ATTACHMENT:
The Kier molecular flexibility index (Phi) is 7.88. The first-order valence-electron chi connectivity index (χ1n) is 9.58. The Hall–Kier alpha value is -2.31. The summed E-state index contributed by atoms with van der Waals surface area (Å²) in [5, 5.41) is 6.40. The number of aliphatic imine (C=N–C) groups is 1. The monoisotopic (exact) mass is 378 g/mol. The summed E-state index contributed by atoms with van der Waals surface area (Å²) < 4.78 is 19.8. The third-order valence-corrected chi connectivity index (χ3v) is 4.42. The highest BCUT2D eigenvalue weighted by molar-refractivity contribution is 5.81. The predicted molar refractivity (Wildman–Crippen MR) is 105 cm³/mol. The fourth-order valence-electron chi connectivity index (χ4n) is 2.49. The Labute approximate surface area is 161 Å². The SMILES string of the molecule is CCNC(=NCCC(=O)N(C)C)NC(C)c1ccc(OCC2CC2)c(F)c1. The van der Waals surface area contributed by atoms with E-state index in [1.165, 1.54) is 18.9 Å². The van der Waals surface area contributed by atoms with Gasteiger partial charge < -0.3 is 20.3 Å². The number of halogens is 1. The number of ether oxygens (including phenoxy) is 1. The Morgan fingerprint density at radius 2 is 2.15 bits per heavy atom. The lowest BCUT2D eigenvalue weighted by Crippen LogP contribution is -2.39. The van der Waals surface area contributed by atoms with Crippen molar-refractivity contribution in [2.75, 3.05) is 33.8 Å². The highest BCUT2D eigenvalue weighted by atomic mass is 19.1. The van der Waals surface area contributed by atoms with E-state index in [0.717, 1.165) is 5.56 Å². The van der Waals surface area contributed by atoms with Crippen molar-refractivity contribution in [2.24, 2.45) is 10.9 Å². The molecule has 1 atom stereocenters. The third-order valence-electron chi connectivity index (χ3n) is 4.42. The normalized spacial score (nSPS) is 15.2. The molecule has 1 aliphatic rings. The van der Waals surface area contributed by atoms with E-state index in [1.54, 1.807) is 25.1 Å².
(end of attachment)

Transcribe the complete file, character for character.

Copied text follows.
The Kier molecular flexibility index (Phi) is 7.88. The first-order valence-electron chi connectivity index (χ1n) is 9.58. The Hall–Kier alpha value is -2.31. The summed E-state index contributed by atoms with van der Waals surface area (Å²) in [5, 5.41) is 6.40. The number of aliphatic imine (C=N–C) groups is 1. The monoisotopic (exact) mass is 378 g/mol. The summed E-state index contributed by atoms with van der Waals surface area (Å²) < 4.78 is 19.8. The third-order valence-corrected chi connectivity index (χ3v) is 4.42. The highest BCUT2D eigenvalue weighted by molar-refractivity contribution is 5.81. The predicted molar refractivity (Wildman–Crippen MR) is 105 cm³/mol. The fourth-order valence-electron chi connectivity index (χ4n) is 2.49. The Labute approximate surface area is 161 Å². The SMILES string of the molecule is CCNC(=NCCC(=O)N(C)C)NC(C)c1ccc(OCC2CC2)c(F)c1. The van der Waals surface area contributed by atoms with E-state index in [1.165, 1.54) is 18.9 Å². The van der Waals surface area contributed by atoms with Gasteiger partial charge < -0.3 is 20.3 Å². The number of halogens is 1. The number of ether oxygens (including phenoxy) is 1. The Morgan fingerprint density at radius 2 is 2.15 bits per heavy atom. The lowest BCUT2D eigenvalue weighted by Crippen LogP contribution is -2.39. The van der Waals surface area contributed by atoms with Crippen molar-refractivity contribution in [2.75, 3.05) is 33.8 Å². The highest BCUT2D eigenvalue weighted by atomic mass is 19.1. The van der Waals surface area contributed by atoms with E-state index in [0.717, 1.165) is 5.56 Å². The van der Waals surface area contributed by atoms with Crippen molar-refractivity contribution in [2.24, 2.45) is 10.9 Å². The molecule has 1 atom stereocenters. The third-order valence-electron chi connectivity index (χ3n) is 4.42. The normalized spacial score (nSPS) is 15.2. The molecule has 1 aliphatic rings. The van der Waals surface area contributed by atoms with E-state index in [1.54, 1.807) is 25.1 Å².